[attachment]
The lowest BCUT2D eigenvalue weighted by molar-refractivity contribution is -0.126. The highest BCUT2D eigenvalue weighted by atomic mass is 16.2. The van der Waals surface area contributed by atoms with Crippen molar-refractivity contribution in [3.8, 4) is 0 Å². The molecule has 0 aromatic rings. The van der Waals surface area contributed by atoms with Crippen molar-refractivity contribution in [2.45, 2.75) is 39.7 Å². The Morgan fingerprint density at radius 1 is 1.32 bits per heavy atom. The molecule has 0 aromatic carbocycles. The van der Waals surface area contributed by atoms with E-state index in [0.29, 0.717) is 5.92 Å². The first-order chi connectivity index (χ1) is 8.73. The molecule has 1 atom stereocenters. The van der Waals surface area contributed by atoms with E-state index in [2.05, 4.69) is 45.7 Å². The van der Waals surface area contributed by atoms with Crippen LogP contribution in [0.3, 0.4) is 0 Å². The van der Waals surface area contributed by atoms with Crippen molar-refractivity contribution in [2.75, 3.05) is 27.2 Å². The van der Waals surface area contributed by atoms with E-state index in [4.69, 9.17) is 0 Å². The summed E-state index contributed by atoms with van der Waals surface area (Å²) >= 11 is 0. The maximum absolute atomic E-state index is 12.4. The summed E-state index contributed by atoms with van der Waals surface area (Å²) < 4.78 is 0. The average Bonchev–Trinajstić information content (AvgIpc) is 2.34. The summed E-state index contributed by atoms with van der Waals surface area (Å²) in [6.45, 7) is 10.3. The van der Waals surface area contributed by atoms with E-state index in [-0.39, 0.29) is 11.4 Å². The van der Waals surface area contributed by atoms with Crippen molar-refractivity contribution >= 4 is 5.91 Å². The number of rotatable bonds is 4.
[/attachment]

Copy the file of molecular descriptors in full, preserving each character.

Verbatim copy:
The lowest BCUT2D eigenvalue weighted by molar-refractivity contribution is -0.126. The highest BCUT2D eigenvalue weighted by atomic mass is 16.2. The van der Waals surface area contributed by atoms with Crippen molar-refractivity contribution in [3.8, 4) is 0 Å². The molecule has 0 aromatic rings. The van der Waals surface area contributed by atoms with Crippen molar-refractivity contribution in [2.45, 2.75) is 39.7 Å². The Morgan fingerprint density at radius 1 is 1.32 bits per heavy atom. The molecule has 0 aromatic carbocycles. The van der Waals surface area contributed by atoms with E-state index in [0.29, 0.717) is 5.92 Å². The first-order chi connectivity index (χ1) is 8.73. The molecule has 1 atom stereocenters. The van der Waals surface area contributed by atoms with E-state index in [2.05, 4.69) is 45.7 Å². The van der Waals surface area contributed by atoms with Crippen LogP contribution in [0.3, 0.4) is 0 Å². The van der Waals surface area contributed by atoms with Crippen molar-refractivity contribution in [2.75, 3.05) is 27.2 Å². The van der Waals surface area contributed by atoms with E-state index in [4.69, 9.17) is 0 Å². The summed E-state index contributed by atoms with van der Waals surface area (Å²) >= 11 is 0. The maximum absolute atomic E-state index is 12.4. The summed E-state index contributed by atoms with van der Waals surface area (Å²) < 4.78 is 0. The average Bonchev–Trinajstić information content (AvgIpc) is 2.34. The summed E-state index contributed by atoms with van der Waals surface area (Å²) in [6.45, 7) is 10.3. The van der Waals surface area contributed by atoms with E-state index in [-0.39, 0.29) is 11.4 Å². The van der Waals surface area contributed by atoms with Crippen molar-refractivity contribution >= 4 is 5.91 Å². The number of rotatable bonds is 4.